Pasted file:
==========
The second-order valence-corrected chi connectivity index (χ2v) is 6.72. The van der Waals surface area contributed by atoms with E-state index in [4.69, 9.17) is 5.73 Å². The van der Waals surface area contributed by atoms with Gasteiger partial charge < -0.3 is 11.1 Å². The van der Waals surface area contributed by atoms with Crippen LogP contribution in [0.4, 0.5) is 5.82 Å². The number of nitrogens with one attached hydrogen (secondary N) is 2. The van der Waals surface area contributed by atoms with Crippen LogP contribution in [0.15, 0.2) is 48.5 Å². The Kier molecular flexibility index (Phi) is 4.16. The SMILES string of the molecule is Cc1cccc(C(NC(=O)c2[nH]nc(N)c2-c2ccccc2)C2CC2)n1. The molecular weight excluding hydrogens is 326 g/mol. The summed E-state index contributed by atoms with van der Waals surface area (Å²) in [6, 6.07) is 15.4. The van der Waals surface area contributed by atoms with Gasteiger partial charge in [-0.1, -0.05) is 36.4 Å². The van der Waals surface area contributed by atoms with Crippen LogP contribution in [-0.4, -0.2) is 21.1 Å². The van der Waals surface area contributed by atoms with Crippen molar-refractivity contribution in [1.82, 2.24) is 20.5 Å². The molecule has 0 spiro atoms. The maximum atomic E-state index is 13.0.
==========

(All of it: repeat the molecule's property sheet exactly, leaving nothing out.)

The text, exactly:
The second-order valence-corrected chi connectivity index (χ2v) is 6.72. The van der Waals surface area contributed by atoms with E-state index in [4.69, 9.17) is 5.73 Å². The van der Waals surface area contributed by atoms with Gasteiger partial charge < -0.3 is 11.1 Å². The van der Waals surface area contributed by atoms with Crippen LogP contribution in [0.4, 0.5) is 5.82 Å². The number of nitrogens with one attached hydrogen (secondary N) is 2. The van der Waals surface area contributed by atoms with Crippen LogP contribution in [0.15, 0.2) is 48.5 Å². The Kier molecular flexibility index (Phi) is 4.16. The SMILES string of the molecule is Cc1cccc(C(NC(=O)c2[nH]nc(N)c2-c2ccccc2)C2CC2)n1. The molecular weight excluding hydrogens is 326 g/mol. The summed E-state index contributed by atoms with van der Waals surface area (Å²) in [6, 6.07) is 15.4. The van der Waals surface area contributed by atoms with Gasteiger partial charge in [-0.1, -0.05) is 36.4 Å². The van der Waals surface area contributed by atoms with Crippen LogP contribution in [-0.4, -0.2) is 21.1 Å². The van der Waals surface area contributed by atoms with Crippen molar-refractivity contribution in [1.82, 2.24) is 20.5 Å². The molecule has 0 spiro atoms. The maximum atomic E-state index is 13.0.